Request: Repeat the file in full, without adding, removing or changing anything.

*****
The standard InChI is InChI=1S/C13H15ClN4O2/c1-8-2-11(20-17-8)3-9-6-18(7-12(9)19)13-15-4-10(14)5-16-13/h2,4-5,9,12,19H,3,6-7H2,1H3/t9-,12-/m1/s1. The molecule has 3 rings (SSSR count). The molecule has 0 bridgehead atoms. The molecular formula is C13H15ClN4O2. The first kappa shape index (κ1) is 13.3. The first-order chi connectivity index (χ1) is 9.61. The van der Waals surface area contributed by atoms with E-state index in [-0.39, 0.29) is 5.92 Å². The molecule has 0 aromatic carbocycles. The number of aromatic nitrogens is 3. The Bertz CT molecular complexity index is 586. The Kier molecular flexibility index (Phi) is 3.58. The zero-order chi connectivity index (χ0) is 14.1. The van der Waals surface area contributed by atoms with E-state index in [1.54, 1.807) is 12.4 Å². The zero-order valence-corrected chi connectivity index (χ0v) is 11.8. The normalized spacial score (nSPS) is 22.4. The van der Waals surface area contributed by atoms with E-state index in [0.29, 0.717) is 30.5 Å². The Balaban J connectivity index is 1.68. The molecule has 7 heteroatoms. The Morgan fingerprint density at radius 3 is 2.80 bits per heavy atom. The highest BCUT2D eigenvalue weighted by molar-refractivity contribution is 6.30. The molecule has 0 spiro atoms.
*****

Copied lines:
The standard InChI is InChI=1S/C13H15ClN4O2/c1-8-2-11(20-17-8)3-9-6-18(7-12(9)19)13-15-4-10(14)5-16-13/h2,4-5,9,12,19H,3,6-7H2,1H3/t9-,12-/m1/s1. The molecule has 3 rings (SSSR count). The molecule has 0 bridgehead atoms. The molecular formula is C13H15ClN4O2. The first kappa shape index (κ1) is 13.3. The first-order chi connectivity index (χ1) is 9.61. The van der Waals surface area contributed by atoms with E-state index in [-0.39, 0.29) is 5.92 Å². The molecule has 0 aromatic carbocycles. The number of aromatic nitrogens is 3. The Bertz CT molecular complexity index is 586. The Kier molecular flexibility index (Phi) is 3.58. The zero-order chi connectivity index (χ0) is 14.1. The van der Waals surface area contributed by atoms with E-state index in [1.54, 1.807) is 12.4 Å². The zero-order valence-corrected chi connectivity index (χ0v) is 11.8. The normalized spacial score (nSPS) is 22.4. The van der Waals surface area contributed by atoms with E-state index in [0.29, 0.717) is 30.5 Å². The Balaban J connectivity index is 1.68. The molecule has 7 heteroatoms. The Morgan fingerprint density at radius 3 is 2.80 bits per heavy atom. The highest BCUT2D eigenvalue weighted by molar-refractivity contribution is 6.30. The molecule has 0 spiro atoms.